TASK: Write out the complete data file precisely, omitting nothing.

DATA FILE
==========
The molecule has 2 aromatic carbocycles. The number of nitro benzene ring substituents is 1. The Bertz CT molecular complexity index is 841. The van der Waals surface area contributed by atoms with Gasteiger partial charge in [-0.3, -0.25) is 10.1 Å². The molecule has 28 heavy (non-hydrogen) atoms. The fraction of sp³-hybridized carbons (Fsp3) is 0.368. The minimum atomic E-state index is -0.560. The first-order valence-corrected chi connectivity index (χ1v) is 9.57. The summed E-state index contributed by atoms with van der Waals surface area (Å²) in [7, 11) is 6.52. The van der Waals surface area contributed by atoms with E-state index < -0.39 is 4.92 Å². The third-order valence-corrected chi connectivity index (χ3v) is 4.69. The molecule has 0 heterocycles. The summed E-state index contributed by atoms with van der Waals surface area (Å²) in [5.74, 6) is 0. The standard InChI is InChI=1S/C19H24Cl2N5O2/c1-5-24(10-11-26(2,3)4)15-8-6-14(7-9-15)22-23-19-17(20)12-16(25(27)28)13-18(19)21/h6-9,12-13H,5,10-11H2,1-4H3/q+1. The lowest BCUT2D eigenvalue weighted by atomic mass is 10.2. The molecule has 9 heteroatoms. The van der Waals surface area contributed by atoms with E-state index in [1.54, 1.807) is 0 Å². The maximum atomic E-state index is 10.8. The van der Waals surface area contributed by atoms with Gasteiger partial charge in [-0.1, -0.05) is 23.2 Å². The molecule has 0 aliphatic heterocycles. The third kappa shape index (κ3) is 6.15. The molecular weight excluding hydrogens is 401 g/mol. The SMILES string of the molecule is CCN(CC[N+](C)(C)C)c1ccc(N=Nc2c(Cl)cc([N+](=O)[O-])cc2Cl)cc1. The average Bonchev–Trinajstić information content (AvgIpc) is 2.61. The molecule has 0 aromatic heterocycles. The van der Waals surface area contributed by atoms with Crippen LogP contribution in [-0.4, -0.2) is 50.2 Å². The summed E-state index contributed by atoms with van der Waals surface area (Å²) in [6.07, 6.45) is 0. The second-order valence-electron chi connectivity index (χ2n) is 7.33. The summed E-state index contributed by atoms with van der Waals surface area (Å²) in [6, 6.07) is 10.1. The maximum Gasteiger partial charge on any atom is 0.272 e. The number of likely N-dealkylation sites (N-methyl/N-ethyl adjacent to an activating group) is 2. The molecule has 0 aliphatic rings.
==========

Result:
The molecule has 2 aromatic carbocycles. The number of nitro benzene ring substituents is 1. The Bertz CT molecular complexity index is 841. The van der Waals surface area contributed by atoms with Gasteiger partial charge in [-0.3, -0.25) is 10.1 Å². The molecule has 28 heavy (non-hydrogen) atoms. The fraction of sp³-hybridized carbons (Fsp3) is 0.368. The minimum atomic E-state index is -0.560. The first-order valence-corrected chi connectivity index (χ1v) is 9.57. The summed E-state index contributed by atoms with van der Waals surface area (Å²) in [7, 11) is 6.52. The van der Waals surface area contributed by atoms with E-state index < -0.39 is 4.92 Å². The third-order valence-corrected chi connectivity index (χ3v) is 4.69. The molecule has 0 heterocycles. The summed E-state index contributed by atoms with van der Waals surface area (Å²) in [5.74, 6) is 0. The standard InChI is InChI=1S/C19H24Cl2N5O2/c1-5-24(10-11-26(2,3)4)15-8-6-14(7-9-15)22-23-19-17(20)12-16(25(27)28)13-18(19)21/h6-9,12-13H,5,10-11H2,1-4H3/q+1. The lowest BCUT2D eigenvalue weighted by atomic mass is 10.2. The molecule has 9 heteroatoms. The van der Waals surface area contributed by atoms with E-state index in [1.54, 1.807) is 0 Å². The maximum atomic E-state index is 10.8. The van der Waals surface area contributed by atoms with Gasteiger partial charge in [-0.1, -0.05) is 23.2 Å². The molecule has 0 aliphatic heterocycles. The third kappa shape index (κ3) is 6.15. The molecular weight excluding hydrogens is 401 g/mol. The SMILES string of the molecule is CCN(CC[N+](C)(C)C)c1ccc(N=Nc2c(Cl)cc([N+](=O)[O-])cc2Cl)cc1. The average Bonchev–Trinajstić information content (AvgIpc) is 2.61. The molecule has 0 aromatic heterocycles. The van der Waals surface area contributed by atoms with Crippen LogP contribution in [-0.4, -0.2) is 50.2 Å². The summed E-state index contributed by atoms with van der Waals surface area (Å²) in [6.07, 6.45) is 0. The second-order valence-electron chi connectivity index (χ2n) is 7.33. The summed E-state index contributed by atoms with van der Waals surface area (Å²) in [6, 6.07) is 10.1. The maximum Gasteiger partial charge on any atom is 0.272 e. The number of likely N-dealkylation sites (N-methyl/N-ethyl adjacent to an activating group) is 2. The molecule has 0 aliphatic rings.